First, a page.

Stewart: The Growing Importance of Financial Literacy Education

January 12, 2001
Jamie B. Stewart, Jr., First Vice President and Chief Operating Officer

Remarks by First Vice President Jamie B. Stewart, Jr. before the New York State Banking Department I would like to begin my comments this afternoon by congratulating the New York State Banking Department for planning this timely and important program. Thank you, Superintendent McCaul, for giving me this opportunity to offer a central banker’s perspective on why efforts to improve financial literacy are important.

Most members of the public associate the Federal Reserve with the formulation and implementation of monetary policy, the most visible link between what we do and their daily lives. By adjusting the money supply and the level of short-term interest rates, the Fed strives to make the economy as strong as possible for as long as possible. The Federal Reserve also has responsibility for promoting the safety and soundness of the nation’s banking system, working closely with other agencies, such as the New York Banking Department. Less well known to most of the public is the Fed’s role in the payments system – to assure the reliability and integrity of all means of payment.

With so many economic and financial connections to the public, it is important to the Fed for individuals to understand what it does and why it does it. Improved knowledge and understanding help to build support for our monetary and supervisory policies; they also help individuals to make better economic and financial decisions on the job, at home and in their community. We consider efforts to improve the public’s understanding to be squarely within the mainstream of our work as central bankers.

For half a century, the Bank’s series of cartoon-style booklets has been a useful tool in our effort to help the public understand the nation’s complex economic and financial environment. The New York Fed also distributes more than a million booklets and thousands of videotapes annually on a wide range of economic and financial topics, and we rack up an average of more than 900 thousand hits on our website each month.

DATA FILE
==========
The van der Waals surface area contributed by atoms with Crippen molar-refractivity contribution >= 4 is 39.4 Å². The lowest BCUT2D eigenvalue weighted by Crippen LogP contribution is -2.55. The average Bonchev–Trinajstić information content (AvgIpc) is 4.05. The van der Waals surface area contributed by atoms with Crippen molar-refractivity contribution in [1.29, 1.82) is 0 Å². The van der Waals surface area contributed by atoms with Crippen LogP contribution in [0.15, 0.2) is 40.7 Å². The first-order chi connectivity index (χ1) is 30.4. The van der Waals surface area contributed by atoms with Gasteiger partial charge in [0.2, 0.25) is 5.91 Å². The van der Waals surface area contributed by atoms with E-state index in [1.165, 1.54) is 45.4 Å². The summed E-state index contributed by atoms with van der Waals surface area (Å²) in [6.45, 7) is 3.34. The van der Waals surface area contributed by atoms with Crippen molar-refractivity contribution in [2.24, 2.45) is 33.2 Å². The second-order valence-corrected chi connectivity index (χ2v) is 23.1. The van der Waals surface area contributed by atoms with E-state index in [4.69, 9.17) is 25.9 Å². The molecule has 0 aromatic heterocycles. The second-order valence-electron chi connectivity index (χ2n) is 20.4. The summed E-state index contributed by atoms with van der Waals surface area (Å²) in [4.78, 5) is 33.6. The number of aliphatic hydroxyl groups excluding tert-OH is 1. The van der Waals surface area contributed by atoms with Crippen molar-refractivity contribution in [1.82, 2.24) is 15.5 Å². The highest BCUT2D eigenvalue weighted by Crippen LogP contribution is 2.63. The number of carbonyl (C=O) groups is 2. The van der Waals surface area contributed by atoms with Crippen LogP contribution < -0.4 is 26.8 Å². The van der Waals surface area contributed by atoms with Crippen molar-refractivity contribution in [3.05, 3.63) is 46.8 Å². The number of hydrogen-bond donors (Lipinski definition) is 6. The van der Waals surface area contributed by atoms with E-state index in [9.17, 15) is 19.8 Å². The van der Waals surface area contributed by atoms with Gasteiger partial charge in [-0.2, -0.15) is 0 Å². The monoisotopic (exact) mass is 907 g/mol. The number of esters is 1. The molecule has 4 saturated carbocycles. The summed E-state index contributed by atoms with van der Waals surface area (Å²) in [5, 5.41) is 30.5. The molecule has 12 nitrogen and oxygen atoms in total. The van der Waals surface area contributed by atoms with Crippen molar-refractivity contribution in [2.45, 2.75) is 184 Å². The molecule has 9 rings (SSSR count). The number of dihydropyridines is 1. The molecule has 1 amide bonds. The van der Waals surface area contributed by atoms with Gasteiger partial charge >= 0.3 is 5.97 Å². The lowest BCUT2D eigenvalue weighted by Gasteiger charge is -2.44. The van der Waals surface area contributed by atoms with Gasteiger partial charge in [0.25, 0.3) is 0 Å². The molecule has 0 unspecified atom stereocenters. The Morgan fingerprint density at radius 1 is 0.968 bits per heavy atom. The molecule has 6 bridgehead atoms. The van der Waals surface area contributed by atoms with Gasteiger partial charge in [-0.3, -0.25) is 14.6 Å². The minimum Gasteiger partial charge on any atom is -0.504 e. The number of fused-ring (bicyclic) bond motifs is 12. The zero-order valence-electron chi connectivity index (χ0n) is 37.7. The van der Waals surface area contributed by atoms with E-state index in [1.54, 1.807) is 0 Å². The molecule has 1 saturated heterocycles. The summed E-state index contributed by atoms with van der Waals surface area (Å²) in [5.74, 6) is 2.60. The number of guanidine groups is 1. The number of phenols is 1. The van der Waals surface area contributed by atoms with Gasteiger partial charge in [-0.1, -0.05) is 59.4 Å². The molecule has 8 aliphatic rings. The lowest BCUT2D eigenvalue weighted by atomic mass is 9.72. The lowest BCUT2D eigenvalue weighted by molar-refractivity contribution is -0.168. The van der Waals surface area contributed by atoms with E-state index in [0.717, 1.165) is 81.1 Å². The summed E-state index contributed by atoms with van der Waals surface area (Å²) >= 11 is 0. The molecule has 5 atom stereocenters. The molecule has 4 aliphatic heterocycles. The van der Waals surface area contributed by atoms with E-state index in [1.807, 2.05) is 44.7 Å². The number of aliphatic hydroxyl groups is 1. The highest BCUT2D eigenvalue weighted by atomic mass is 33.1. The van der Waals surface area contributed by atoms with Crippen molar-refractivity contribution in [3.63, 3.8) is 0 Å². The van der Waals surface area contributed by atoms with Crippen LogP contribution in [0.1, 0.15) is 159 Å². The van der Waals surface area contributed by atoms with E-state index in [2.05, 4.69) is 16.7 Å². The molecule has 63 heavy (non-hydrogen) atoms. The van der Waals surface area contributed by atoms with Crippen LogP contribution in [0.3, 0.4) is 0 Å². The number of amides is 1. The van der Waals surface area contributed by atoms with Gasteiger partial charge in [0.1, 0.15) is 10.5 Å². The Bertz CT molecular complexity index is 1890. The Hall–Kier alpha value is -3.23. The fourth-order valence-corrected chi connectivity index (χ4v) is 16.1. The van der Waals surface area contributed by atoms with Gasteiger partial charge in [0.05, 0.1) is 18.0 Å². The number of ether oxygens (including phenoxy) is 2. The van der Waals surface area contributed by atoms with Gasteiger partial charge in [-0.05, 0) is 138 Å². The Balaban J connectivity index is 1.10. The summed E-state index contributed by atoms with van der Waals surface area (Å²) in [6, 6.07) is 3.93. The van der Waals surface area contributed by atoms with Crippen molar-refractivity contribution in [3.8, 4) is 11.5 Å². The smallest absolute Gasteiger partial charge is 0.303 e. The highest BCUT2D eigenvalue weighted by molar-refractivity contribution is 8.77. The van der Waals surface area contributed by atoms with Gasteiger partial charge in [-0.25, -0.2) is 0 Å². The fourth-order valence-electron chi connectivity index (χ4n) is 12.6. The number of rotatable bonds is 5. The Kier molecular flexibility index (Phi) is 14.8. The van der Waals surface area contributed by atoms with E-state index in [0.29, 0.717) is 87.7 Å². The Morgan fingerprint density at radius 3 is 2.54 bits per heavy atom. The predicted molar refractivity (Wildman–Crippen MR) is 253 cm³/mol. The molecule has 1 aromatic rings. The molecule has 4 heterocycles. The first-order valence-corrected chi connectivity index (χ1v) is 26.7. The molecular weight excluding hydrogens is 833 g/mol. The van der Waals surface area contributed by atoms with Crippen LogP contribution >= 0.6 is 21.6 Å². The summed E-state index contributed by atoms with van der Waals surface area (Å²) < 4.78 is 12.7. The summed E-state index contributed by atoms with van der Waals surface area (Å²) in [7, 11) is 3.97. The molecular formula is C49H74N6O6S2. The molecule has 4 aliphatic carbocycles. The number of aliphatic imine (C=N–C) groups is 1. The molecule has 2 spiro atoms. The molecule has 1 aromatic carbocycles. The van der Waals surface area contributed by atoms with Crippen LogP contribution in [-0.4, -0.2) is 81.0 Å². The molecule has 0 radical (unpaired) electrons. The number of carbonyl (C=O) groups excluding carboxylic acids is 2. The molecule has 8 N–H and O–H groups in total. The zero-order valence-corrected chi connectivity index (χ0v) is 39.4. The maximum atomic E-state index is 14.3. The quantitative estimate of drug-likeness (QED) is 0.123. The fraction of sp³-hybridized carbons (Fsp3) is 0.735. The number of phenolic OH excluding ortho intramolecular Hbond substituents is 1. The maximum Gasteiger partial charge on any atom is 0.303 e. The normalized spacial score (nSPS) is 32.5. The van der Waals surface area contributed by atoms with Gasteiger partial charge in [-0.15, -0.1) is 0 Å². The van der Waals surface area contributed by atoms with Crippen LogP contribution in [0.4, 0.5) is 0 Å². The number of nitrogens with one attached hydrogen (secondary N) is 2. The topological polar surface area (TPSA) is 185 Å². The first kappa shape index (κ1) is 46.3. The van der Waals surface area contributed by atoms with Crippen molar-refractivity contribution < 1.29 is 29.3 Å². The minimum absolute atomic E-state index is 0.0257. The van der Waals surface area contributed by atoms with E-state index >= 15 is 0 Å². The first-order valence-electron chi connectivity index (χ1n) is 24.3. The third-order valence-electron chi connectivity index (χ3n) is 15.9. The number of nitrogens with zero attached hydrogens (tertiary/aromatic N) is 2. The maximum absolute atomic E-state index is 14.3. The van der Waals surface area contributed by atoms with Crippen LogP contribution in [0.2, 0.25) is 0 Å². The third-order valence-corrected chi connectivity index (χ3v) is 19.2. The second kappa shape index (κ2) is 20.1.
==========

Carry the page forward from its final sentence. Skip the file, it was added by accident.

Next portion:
During the 1990s, we greatly expanded our educational outreach efforts by putting in place professional development programs for educators, writing curricula, organizing educational programs and competitions for students, and advising educational organizations on program development. We’ve been busy.

I have been asked many times why the Federal Reserve devotes so many resources to improving the public’s economic and financial literacy. In the few minutes I have with you this afternoon, I would like to discuss four observations that guide our mission.

Observation #1: The financial well being of individuals is linked inextricably to the nation’s economic progress.

Throughout the 1980s and 1990s, economic policy makers got frequent reminders that the personal financial well being of most individuals increases when the economy is strong and financial assets are rising in price. The causality runs both ways, however-- the economy and our financial institutions are stronger when more people have jobs, rising incomes and a buildup of wealth. Financially strong households tend to have higher levels of confidence about consumption and are more willing to make the major purchases that advance our economy. In addition, financially successful people inject savings into the banking system; they also are more able to make use of credit to start the small businesses that provide jobs and income to millions of people.

For most people, having a job and earning a paycheck are the keys to personal financial well being and independence from the government’s social safety net. Yet being able to earn a paycheck is not the same as being able to make informed and wise judgments about what to do with money once it reaches your hands. It is at that point when the financial literacy and competence of household members are given their first fundamental test. According to numerous surveys, most workers, particularly young ones, fail that test---and the consequences are severe.

One manifestation of this failure is in the growing debt loads and credit difficulties of our citizens. For an individual, failure to use credit wisely can foreclose opportunities and result in future financial distress. For the Fed, systemic breakdowns in the credit process create problems that slow down real economic growth.

With this in mind, my Bank has supported the efforts of JumpStart, Operation Hope and other organizations to promote improvement in overall financial literacy, particularly among young people. In 2000, one of my New York Fed colleagues served as chair of the New York State JumpStart Coalition, which included four dozen organizations concerned with promoting awareness of the benefits and risks of consumer credit and other financial literacy concerns.

#2: Financial literacy among individuals results in more stable communities and a stronger, safer banking system.